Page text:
With lots of face-grain-to-face-grain gluing surface, half-laps make a strong choice for large frames and those that need to support heavy objects such as mirrors. Traditional half-laps have flush ends, edges, and faces. To cut this joint, follow the steps in Photos I–L.

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Set the rabbet width using a frame rail or stile as a gauge. Adjust the fence so the frame piece’s outer edge aligns with the outermost point of the tooth.

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Rabbet the end of two scraps the same thickness as your frame pieces. Lying on a flat surface, the two rabbets should meet, with their top faces flush.

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Rabbet the ends of each frame piece. An auxiliary miter-gauge fence steadies the workpiece and prevents chip-out on the trailing edge of the cut.

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Glue up the joint with a clamp in each direction pulling the shoulders tight, and others pressing the joint faces together.

Customize half-laps for a variety of looks without sacrificing strength. For example, make one pair of frame pieces slightly thicker to create a frame where the rails or stiles stand proud of the mating pieces [Photo M]. Or cut dadoes, rather than rabbets, to create a frame with rails and stiles extending past the mating pieces [Photos N, O].

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Thicker stiles (or rails) keep the back faces of the frame pieces flush so you can rout a rabbet for the photo or artwork.

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To cut and align dadoes, clamp to the fence a stopblock the width of the workpiece less the width of the blade. The gap between the blade and stopblock determines the length of the “ears.”

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Move the stopblock back from the blade. Cut one shoulder with the workpiece butted against the stopblock. Make additional cuts to remove the waste until the piece butts against the rip fence.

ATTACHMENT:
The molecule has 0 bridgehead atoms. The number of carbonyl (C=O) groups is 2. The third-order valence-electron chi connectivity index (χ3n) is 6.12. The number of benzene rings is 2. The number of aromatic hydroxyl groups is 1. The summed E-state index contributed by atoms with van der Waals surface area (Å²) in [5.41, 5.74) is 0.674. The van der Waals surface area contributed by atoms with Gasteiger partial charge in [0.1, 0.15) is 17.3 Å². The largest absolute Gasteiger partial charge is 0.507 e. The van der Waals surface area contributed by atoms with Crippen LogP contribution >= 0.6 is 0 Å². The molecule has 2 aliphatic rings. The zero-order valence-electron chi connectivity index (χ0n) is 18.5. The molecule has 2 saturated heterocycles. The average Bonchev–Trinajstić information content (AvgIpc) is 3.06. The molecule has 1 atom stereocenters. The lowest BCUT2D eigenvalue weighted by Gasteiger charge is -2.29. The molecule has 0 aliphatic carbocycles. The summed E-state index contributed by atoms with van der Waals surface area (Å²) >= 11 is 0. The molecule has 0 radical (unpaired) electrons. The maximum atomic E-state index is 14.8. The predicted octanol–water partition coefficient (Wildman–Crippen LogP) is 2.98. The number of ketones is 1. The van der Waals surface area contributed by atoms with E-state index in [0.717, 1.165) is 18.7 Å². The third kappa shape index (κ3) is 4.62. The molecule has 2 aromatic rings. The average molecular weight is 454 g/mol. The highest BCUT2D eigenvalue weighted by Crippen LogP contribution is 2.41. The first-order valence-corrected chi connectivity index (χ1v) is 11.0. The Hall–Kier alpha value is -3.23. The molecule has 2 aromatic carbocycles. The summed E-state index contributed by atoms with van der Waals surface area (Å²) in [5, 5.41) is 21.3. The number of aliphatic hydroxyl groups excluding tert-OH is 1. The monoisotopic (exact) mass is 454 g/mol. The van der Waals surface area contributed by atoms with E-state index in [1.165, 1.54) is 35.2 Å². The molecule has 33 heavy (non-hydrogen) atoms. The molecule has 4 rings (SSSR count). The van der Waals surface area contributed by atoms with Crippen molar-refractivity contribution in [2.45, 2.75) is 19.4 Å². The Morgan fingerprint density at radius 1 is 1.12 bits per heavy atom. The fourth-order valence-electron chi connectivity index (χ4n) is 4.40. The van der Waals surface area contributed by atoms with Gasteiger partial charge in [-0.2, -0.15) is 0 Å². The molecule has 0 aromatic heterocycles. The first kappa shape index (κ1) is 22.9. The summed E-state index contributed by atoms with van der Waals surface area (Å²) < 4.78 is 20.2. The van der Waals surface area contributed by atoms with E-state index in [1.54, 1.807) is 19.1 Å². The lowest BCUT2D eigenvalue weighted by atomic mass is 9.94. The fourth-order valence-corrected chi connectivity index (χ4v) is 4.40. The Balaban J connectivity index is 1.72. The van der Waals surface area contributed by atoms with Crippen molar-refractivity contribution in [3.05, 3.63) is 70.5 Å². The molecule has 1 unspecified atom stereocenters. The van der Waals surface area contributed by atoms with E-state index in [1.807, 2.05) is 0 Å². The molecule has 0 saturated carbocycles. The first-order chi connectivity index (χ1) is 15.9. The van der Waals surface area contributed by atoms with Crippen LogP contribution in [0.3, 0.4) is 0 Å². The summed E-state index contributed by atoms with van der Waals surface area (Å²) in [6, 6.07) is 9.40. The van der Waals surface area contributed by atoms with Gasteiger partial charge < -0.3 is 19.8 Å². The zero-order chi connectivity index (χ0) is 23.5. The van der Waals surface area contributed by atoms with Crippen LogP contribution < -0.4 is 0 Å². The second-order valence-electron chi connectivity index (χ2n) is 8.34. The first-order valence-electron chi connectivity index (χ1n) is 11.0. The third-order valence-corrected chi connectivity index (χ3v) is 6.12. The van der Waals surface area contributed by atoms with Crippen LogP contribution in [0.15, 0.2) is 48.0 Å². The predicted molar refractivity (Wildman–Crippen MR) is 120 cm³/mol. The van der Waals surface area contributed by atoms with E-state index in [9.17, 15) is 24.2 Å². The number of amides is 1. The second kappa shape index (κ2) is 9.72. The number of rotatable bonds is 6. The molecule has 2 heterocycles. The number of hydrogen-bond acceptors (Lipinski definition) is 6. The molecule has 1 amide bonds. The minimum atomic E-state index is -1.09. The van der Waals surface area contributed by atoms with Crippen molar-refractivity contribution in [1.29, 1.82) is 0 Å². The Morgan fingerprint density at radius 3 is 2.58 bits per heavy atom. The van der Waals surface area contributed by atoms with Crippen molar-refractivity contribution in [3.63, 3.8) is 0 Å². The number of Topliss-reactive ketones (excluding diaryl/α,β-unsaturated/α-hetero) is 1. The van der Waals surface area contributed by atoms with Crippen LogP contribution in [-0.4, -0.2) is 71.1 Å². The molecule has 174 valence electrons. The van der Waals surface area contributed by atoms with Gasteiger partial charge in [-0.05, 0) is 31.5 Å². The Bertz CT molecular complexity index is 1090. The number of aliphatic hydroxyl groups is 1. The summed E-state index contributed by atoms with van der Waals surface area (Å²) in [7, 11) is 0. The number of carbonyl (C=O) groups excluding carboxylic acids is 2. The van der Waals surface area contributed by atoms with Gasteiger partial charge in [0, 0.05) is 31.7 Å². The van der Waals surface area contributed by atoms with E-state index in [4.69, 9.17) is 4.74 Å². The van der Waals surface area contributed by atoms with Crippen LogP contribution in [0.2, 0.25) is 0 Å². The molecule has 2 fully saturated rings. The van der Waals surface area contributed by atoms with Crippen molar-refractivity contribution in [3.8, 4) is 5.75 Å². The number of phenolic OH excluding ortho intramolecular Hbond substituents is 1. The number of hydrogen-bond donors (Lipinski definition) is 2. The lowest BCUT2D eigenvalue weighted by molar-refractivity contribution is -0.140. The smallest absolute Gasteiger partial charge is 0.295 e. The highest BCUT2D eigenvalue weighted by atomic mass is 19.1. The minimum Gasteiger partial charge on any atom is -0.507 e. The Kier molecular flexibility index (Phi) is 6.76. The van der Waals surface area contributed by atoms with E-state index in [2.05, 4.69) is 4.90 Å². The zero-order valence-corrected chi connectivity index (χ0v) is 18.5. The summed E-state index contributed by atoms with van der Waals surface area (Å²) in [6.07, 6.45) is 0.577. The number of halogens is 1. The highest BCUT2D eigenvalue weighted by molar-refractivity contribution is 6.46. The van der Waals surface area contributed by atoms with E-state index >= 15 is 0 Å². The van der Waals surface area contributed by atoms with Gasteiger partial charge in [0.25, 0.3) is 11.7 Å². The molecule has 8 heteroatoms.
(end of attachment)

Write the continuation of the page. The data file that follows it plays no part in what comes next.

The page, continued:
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Stub tenon and groove

Often used for doors, but great for frames. 

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With this joint, a tongue on one piece fits a centered groove on the mating piece [Photos P, Q]. After gluing up the frame, rout around the frame, removing the back of the groove to form the rabbet for the artwork. 

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With a rip blade set between 1⁄4" and 3⁄8" above the table, make a pass on the inside edge of each stile, roughly centered. Center the groove by making a second pass with the opposite face against the fence.

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Measuring to the far side of the blade, position the rip fence to match the groove depth. Cut tongues by making passes on each face of the rails only. Sneak up on the blade height to get a tongue that fits snug in the groove.

If you have a cope-and-stick router-bit set [Photo R], it cuts a similar joint with an attractive molded edge that appears mitered around the interior.

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A cope-and-stick router-bit set contains two matched bits. One bit, right, creates the groove and molded edge on all four pieces; the other, left, copes the ends of two pieces, making a mating tongue and profile.

The chase is on

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Another way to create an eye-catching frame without miters is to assemble it with a chasing or pinwheel pattern, rather than capturing the rails between the stiles. Use or adapt any of the joinery methods described in this article.